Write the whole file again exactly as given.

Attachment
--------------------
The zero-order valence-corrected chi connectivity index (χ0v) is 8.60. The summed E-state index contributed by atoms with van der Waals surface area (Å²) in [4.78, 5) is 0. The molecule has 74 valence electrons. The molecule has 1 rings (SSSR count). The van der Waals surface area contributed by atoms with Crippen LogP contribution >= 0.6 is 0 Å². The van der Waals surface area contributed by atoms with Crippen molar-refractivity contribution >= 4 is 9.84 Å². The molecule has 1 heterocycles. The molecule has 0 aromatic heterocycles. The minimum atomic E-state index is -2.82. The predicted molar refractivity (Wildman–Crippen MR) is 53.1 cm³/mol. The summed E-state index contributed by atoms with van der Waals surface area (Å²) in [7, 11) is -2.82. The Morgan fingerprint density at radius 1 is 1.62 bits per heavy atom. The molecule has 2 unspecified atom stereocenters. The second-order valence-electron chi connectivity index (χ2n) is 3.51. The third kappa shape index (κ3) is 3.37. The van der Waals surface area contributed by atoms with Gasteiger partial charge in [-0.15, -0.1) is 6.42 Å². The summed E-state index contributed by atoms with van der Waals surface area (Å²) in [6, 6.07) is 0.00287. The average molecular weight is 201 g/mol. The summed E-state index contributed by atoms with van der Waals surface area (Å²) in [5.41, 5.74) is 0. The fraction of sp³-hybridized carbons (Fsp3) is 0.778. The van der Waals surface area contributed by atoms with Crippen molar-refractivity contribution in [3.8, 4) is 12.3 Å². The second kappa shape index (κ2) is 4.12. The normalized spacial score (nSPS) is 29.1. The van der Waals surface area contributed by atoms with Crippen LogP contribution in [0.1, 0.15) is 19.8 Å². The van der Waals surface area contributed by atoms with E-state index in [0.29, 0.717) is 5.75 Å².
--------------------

The zero-order valence-corrected chi connectivity index (χ0v) is 8.60. The summed E-state index contributed by atoms with van der Waals surface area (Å²) in [4.78, 5) is 0. The molecule has 74 valence electrons. The molecule has 1 rings (SSSR count). The van der Waals surface area contributed by atoms with Crippen LogP contribution >= 0.6 is 0 Å². The van der Waals surface area contributed by atoms with Crippen molar-refractivity contribution >= 4 is 9.84 Å². The molecule has 1 heterocycles. The molecule has 0 aromatic heterocycles. The minimum atomic E-state index is -2.82. The predicted molar refractivity (Wildman–Crippen MR) is 53.1 cm³/mol. The summed E-state index contributed by atoms with van der Waals surface area (Å²) in [7, 11) is -2.82. The Morgan fingerprint density at radius 1 is 1.62 bits per heavy atom. The molecule has 2 unspecified atom stereocenters. The second-order valence-electron chi connectivity index (χ2n) is 3.51. The third kappa shape index (κ3) is 3.37. The van der Waals surface area contributed by atoms with Gasteiger partial charge in [-0.15, -0.1) is 6.42 Å². The summed E-state index contributed by atoms with van der Waals surface area (Å²) in [6, 6.07) is 0.00287. The average molecular weight is 201 g/mol. The summed E-state index contributed by atoms with van der Waals surface area (Å²) in [5.41, 5.74) is 0. The fraction of sp³-hybridized carbons (Fsp3) is 0.778. The van der Waals surface area contributed by atoms with Crippen molar-refractivity contribution in [3.8, 4) is 12.3 Å². The second kappa shape index (κ2) is 4.12. The normalized spacial score (nSPS) is 29.1. The van der Waals surface area contributed by atoms with Crippen LogP contribution in [0.1, 0.15) is 19.8 Å². The van der Waals surface area contributed by atoms with E-state index in [0.29, 0.717) is 5.75 Å².